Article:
Trust matters in the fight against the pandemic
07 Oct 2021
Among the various preventive measures to reduce the spread of the coronavirus, wearing a mask and maintaining social distancing are commonly adopted by countries around the world. However, while making these and similar precautions, some countries appear to perform better than others in containing the transmission of the virus and the mortality rate.
According to Professor Alistair Cole, Head of the Department of Government and International Studies (GIS), while factors including the severity of the outbreak, the mode of governance, geographical location and culture weigh heavily on how well a country deals with the virus, trust also plays an important role.
Interactions between different levels of trust
In the research paper Trust, Transparency and Transnational lessons from Covid 19, Professor Cole and his colleague Dr Dionysios Stivas investigated whether the pandemic represents a crisis of trust and whether transparency provides a solution for re-building trust.
The researchers looked at China including Hong Kong and Taiwan, as well as the UK, and found that trust in the government is not the only trust issue that matters in times of a pandemic. "A society’s response to the pandemic depend on the levels of trust – trust in civil society, trust in health professionals and trust in the government – and the interactions between these variables," says Professor Cole.
He points out that although the Hong Kong SAR Government has been very transparent in providing data about its handling of the virus, it has enjoyed relatively low levels of public trust. Nonetheless, the city is widely considered as having been effective in containing the virus in terms of the numbers of infections, deaths and the necessity of introducing restrictive measures. Professor Cole attributes Hong Kong's successful approach to the high level of trust in civil society and interpersonal trust among its citizens.
"It's a slightly paradoxical situation where the trust in the government is not very high, but people are behaving in a way that is cooperative towards the government's measures to curb the spread of the virus. Hong Kong society has shown itself to be disciplined and coherent," he says, quoting the example of how HongKongers have swiftly adopted mask-wearing in public to illustrate their collective reaction to COVID-19. "It's not just a question of whether you trust the government, but whether you trust your fellow citizens to respect the rules and operate in the collective social interest."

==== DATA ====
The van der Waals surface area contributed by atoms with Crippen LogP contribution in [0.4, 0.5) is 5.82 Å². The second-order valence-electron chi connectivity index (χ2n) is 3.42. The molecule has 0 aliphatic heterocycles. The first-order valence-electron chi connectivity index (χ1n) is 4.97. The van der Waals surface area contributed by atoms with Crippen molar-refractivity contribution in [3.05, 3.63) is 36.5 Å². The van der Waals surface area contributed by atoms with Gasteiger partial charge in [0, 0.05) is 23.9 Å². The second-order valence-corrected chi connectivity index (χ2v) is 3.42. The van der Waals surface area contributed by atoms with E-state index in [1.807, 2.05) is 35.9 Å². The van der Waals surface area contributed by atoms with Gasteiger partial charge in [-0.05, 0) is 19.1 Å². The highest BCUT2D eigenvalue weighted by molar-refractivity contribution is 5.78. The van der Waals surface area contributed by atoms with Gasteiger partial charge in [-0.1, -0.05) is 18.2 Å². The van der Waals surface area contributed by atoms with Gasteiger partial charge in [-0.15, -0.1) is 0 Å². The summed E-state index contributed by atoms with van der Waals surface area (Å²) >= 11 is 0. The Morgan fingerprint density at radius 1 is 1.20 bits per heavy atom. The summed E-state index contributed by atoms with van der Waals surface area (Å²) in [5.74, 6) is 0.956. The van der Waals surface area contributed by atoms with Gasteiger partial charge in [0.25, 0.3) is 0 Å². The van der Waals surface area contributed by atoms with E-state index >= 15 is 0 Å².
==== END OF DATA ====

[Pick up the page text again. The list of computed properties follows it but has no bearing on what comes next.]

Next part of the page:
This capacity of the community has kept Hong Kong largely unaffected by the pandemic, Professor Cole and his co-author wrote. They also pointed out that a high level of trust in health professionals is found across the places cited in the research, making it a key determinant of how well these places contain COVID-19.
Transnational lessons in public governance
While trust is essential for controlling the virus in an immediate sense, transparency and openness of information is necessary for a longer-term policy response that is resilient and sustainable. The research suggested that maintaining transparency of administrative data is the best way to influence behaviour during a pandemic and restore trust. The messages coming from the top need to be clear and consistent.
"In the UK, the messages from the government in relation to the severity of COVID-19 and the necessary measures to combat the virus were mixed and unclear in the early stage of the pandemic. This led to a feeling of mistrust towards the government in its handling of the crisis," Professor Cole says. "As the pandemic goes on, the UK authorities become better at articulating what citizens need to do, and the people become more disciplined and better in understanding the challenges of the pandemic."
He recently presented his findings at the "Transnational and Transdisciplinary Lessons from the COVID-19 Pandemic" international symposium hosted by GIS in May. The conference brought together more than 30 speakers from around the world to share insights into the global and regional challenges caused by the pandemic.
Trust and smart city development
A member of HKBU's Smart Society Laboratory, Professor Cole is currently working on a two-year research project that explores multidisciplinary issues related to public trust and smart city development. Under the Hong Kong Smart City Blueprint 2.0, the government aims to launch more than 130 smart city initiatives to enhance and expand existing city management measures and services. The HKBU research team is investigating the questions of trust in the processes of smart government with the implementation of initiatives such as the Smart Identity Card. The study also looks into the ethical underpinnings of big data.
"What's the level of trust people have about 5G? How do citizens engage with data processing in the smart city?" Professor Cole asks. "Our project looks into the case of Hong Kong, but these questions are also applicable in other places."
He notes that although Hong Kong people are generally technologically astute, there is mistrust towards certain applications of technology, such as smart lampposts and mobile apps like LeaveHomeSafe. "Citizens see the benefits of smart technologies, but there is a lack of trust in some of the principles underpinning data collection, particularly about data confidentiality, access and use," he says. With public acceptability being a cornerstone of effective policy, the future of a smart city relies on strengthening the ties among citizens, providers and public authorities.